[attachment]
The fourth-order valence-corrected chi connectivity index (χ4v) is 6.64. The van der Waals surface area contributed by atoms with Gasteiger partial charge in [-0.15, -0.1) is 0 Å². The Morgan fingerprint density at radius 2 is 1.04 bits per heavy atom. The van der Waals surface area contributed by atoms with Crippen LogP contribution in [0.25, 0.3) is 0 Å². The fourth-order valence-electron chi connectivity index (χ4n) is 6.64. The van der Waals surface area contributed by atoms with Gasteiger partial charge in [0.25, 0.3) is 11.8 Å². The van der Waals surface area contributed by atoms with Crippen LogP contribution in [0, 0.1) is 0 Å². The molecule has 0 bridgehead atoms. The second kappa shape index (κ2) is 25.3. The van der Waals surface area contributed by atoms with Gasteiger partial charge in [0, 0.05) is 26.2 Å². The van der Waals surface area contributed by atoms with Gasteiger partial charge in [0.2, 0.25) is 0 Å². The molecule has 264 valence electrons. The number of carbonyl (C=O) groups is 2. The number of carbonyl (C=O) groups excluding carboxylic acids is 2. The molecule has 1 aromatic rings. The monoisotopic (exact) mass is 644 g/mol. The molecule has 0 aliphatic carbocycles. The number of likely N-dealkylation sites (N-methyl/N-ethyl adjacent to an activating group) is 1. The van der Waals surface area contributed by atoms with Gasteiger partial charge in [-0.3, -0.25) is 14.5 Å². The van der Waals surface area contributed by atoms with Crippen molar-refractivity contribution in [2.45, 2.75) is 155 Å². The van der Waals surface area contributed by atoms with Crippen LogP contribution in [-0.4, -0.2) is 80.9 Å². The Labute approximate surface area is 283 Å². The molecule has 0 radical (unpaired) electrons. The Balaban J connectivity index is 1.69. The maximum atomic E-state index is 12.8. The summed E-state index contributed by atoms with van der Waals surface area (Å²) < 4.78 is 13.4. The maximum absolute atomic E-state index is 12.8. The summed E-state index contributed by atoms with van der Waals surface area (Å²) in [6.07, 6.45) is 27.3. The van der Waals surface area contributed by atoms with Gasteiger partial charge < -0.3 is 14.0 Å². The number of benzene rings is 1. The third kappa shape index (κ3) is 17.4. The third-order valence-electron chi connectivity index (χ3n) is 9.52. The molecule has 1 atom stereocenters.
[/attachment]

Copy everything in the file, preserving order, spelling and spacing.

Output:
The fourth-order valence-corrected chi connectivity index (χ4v) is 6.64. The van der Waals surface area contributed by atoms with Gasteiger partial charge in [-0.15, -0.1) is 0 Å². The Morgan fingerprint density at radius 2 is 1.04 bits per heavy atom. The van der Waals surface area contributed by atoms with Crippen LogP contribution in [0.25, 0.3) is 0 Å². The fourth-order valence-electron chi connectivity index (χ4n) is 6.64. The van der Waals surface area contributed by atoms with Gasteiger partial charge in [0.25, 0.3) is 11.8 Å². The van der Waals surface area contributed by atoms with Crippen LogP contribution in [0, 0.1) is 0 Å². The molecule has 0 bridgehead atoms. The second kappa shape index (κ2) is 25.3. The van der Waals surface area contributed by atoms with Gasteiger partial charge in [0, 0.05) is 26.2 Å². The van der Waals surface area contributed by atoms with Gasteiger partial charge in [0.2, 0.25) is 0 Å². The molecule has 264 valence electrons. The number of carbonyl (C=O) groups is 2. The number of carbonyl (C=O) groups excluding carboxylic acids is 2. The molecule has 1 aromatic rings. The monoisotopic (exact) mass is 644 g/mol. The molecule has 0 aliphatic carbocycles. The number of likely N-dealkylation sites (N-methyl/N-ethyl adjacent to an activating group) is 1. The van der Waals surface area contributed by atoms with Gasteiger partial charge in [-0.3, -0.25) is 14.5 Å². The van der Waals surface area contributed by atoms with Crippen molar-refractivity contribution in [2.45, 2.75) is 155 Å². The van der Waals surface area contributed by atoms with Crippen LogP contribution in [-0.4, -0.2) is 80.9 Å². The Labute approximate surface area is 283 Å². The molecule has 0 radical (unpaired) electrons. The Balaban J connectivity index is 1.69. The maximum atomic E-state index is 12.8. The summed E-state index contributed by atoms with van der Waals surface area (Å²) < 4.78 is 13.4. The maximum absolute atomic E-state index is 12.8. The summed E-state index contributed by atoms with van der Waals surface area (Å²) in [6.07, 6.45) is 27.3. The van der Waals surface area contributed by atoms with Gasteiger partial charge < -0.3 is 14.0 Å². The number of benzene rings is 1. The third kappa shape index (κ3) is 17.4. The third-order valence-electron chi connectivity index (χ3n) is 9.52. The molecule has 1 atom stereocenters.